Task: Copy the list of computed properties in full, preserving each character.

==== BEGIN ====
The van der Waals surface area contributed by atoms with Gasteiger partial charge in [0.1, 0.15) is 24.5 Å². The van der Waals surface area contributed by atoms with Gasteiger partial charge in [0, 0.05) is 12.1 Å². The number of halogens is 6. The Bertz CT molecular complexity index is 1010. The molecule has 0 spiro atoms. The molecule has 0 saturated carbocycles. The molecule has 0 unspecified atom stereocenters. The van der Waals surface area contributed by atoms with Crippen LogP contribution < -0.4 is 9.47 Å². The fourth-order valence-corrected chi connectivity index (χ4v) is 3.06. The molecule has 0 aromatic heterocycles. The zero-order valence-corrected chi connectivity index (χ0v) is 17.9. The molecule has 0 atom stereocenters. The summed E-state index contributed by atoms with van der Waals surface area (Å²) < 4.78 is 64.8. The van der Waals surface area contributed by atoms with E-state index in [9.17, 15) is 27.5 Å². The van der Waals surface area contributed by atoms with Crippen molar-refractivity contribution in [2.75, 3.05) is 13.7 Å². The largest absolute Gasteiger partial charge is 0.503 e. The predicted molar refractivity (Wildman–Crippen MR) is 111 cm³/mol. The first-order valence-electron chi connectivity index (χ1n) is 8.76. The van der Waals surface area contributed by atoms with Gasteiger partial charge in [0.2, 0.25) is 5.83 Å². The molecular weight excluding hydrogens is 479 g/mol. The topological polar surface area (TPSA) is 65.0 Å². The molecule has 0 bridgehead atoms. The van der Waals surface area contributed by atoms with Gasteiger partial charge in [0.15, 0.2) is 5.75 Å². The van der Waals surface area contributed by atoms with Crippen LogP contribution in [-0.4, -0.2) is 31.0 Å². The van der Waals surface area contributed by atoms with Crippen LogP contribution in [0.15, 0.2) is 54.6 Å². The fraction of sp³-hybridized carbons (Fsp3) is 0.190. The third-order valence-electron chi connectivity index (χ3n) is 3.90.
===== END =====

The van der Waals surface area contributed by atoms with Gasteiger partial charge in [0.1, 0.15) is 24.5 Å². The van der Waals surface area contributed by atoms with Gasteiger partial charge in [0, 0.05) is 12.1 Å². The number of halogens is 6. The Bertz CT molecular complexity index is 1010. The molecule has 0 spiro atoms. The molecule has 0 saturated carbocycles. The molecule has 0 unspecified atom stereocenters. The van der Waals surface area contributed by atoms with Crippen LogP contribution < -0.4 is 9.47 Å². The fourth-order valence-corrected chi connectivity index (χ4v) is 3.06. The molecule has 0 aromatic heterocycles. The zero-order valence-corrected chi connectivity index (χ0v) is 17.9. The molecule has 0 atom stereocenters. The summed E-state index contributed by atoms with van der Waals surface area (Å²) < 4.78 is 64.8. The van der Waals surface area contributed by atoms with E-state index in [9.17, 15) is 27.5 Å². The van der Waals surface area contributed by atoms with Crippen molar-refractivity contribution in [2.75, 3.05) is 13.7 Å². The largest absolute Gasteiger partial charge is 0.503 e. The predicted molar refractivity (Wildman–Crippen MR) is 111 cm³/mol. The first-order valence-electron chi connectivity index (χ1n) is 8.76. The van der Waals surface area contributed by atoms with Gasteiger partial charge in [0.2, 0.25) is 5.83 Å². The molecular weight excluding hydrogens is 479 g/mol. The topological polar surface area (TPSA) is 65.0 Å². The molecule has 0 bridgehead atoms. The van der Waals surface area contributed by atoms with Gasteiger partial charge in [0.15, 0.2) is 5.75 Å². The van der Waals surface area contributed by atoms with Crippen LogP contribution in [-0.4, -0.2) is 31.0 Å². The van der Waals surface area contributed by atoms with Crippen LogP contribution in [0.15, 0.2) is 54.6 Å². The fraction of sp³-hybridized carbons (Fsp3) is 0.190. The third-order valence-electron chi connectivity index (χ3n) is 3.90.